You are most unlikely to need to know SGML or XML, unless you are actively developing CML. You only need to know CML if you are using it for transfer of information and you are involved in developing that process. If you are using JUMBO to browse CML or non-CML files, you don't need to know anything.
How can I create CML files/documents?
JUMBO will read in many current non-CML files and convert them internally to CML. If you are using the TOC they can be saved by dragging the CML node to the floppyDisk icon. It's also possible to save subtrees by dragging the appropriate subnode, and this is a useful way of dividing up complex files.
If you wish to write a Foo2CML converter, please contact me and I'll be delighted to help. If you wish your program to output CML, then I'll be happy to advise you.
Can I edit CML documents with JUMBO?
Yes! This is one of the first tools for editing molecular documents. In the TOC you can: (At present there is no attribute editor, but I'll make one).
The software guarantees that the resultant file will be well-formed, but not necessarily valid. (It does check whether a new child is INvalid, when it rejects the edit, but it doesn't yet check validity. I hope someone else will write that.) This facility is most likely to be used for constructing compound documents and is not yet robust. (It cannot, of course, check whether the result of editing is sensible!)
Does JUMBO understand aromaticity?
This is typical of a wide range of questions about the level of detail and the algorithmic support that JUMBO provides.
Molecular science has many ways of representing concepts, some of which map onto each other and some that conflict. JUMBO does not try to provide a single 'correct' view, nor does it attempt to translate between different represenations. For example, aromaticity can be defined by alternating single/double bonds (Kekulé); by 'aromatic' bonds (e.g. -5 in CCDC files) or by 'aromatic atoms' (e.g. SMILES uses lowercase as in 'c1ccccc1' for benzene.) These are not always reconcilable either at the algorithmic or the human level.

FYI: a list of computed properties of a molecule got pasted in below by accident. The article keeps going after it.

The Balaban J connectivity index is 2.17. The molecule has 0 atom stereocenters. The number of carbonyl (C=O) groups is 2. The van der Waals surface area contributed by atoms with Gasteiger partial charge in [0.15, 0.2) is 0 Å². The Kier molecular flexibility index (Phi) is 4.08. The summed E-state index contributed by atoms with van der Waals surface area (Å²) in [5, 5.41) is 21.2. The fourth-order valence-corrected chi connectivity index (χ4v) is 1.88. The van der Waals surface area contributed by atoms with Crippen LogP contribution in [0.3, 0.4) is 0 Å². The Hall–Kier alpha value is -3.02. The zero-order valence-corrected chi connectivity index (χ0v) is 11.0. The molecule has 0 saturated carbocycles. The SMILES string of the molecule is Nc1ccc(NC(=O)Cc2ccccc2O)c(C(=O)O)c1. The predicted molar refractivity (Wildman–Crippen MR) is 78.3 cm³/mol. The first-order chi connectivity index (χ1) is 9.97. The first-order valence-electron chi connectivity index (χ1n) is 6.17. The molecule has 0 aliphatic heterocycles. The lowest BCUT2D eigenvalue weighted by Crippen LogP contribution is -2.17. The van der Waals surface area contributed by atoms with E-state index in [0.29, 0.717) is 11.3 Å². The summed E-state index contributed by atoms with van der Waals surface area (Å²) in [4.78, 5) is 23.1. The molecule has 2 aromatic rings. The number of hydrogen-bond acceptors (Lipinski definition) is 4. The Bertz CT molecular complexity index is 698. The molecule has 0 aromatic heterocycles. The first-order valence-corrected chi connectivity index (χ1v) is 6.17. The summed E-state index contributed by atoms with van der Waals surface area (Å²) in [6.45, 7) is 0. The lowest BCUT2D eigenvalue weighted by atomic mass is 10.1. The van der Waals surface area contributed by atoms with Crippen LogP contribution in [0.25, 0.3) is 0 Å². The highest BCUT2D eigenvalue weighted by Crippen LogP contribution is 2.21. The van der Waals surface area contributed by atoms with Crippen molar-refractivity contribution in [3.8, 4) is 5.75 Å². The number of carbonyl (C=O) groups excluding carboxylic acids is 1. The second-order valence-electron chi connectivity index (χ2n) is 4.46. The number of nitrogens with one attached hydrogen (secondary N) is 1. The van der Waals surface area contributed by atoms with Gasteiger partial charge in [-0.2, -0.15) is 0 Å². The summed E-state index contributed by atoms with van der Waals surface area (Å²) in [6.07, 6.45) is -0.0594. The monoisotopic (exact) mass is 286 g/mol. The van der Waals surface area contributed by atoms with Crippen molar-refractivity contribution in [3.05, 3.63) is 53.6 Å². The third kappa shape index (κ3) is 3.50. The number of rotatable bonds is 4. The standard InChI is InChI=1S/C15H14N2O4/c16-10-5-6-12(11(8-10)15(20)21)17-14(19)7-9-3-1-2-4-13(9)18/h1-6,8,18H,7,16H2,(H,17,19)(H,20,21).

JUMBO does its best to display the information usefully. Ultimately this may mean translating some of these concepts into a JUMBO-centric approach. (Remember that CML does not specify how this type of information should be carried and allows individual freedom). It is unlikely that JUMBO, as a core tool, will convert from one representation to another. However JUMBO makes it much easier for developers to get handles on these components, so that you can extract molecules with a know convention and process them appropriately.
There is a difference between chemical perception and display. Two groups might both agree on the same definition of aromaticity, but one wish to display it in Kekulé form and the other with a central ring. This comes closer to the idea of stylesheets.
How does JUMBO use chemical/ MIME?
There are about 20-30 molecular filetypes in use which are regularly stamped with chemical/x- (e.g. chemical/x-pdb). These differ in their consistency of definition (and the availability of it!). If there is a well-defined format for a file, it is fairly straightforward to write a reader for it. I have done this for about 12 types, ranging from small molecules, through crystallography, to protein sequences and theoretical calculations. None of these are verified against a formal spec, but many work well in practice.
I am extremely keen to cooperate with anyone who is formally responsible for a molecular file type. For very simple ones (e.g. only atoms and bonds) it is not a huge amount of work to write a reader, but for large outputs (e.g. MOPAC) it is very substantial. [I have included partial implementations of some of these].
JUMBO must take a strict approach to chemical/ and, for example, chemical/x-pdb will only parse files which are valid against the PDB documentation. In this case (and maybe in others) I have relaxed this and provided a separate type, chemical/x-pdb-fuzzy. This attempts to read a PDB file and make whatever sense it can of it (normally only a few ATOM cards).
If there is an implementation of a chemical/ filetype and you receive a file from a server with this stamp, then you can configure JUMBO as a helper application in the normal way (you will have to have JDK at present, but I'm working at how it can be integrated into a browser).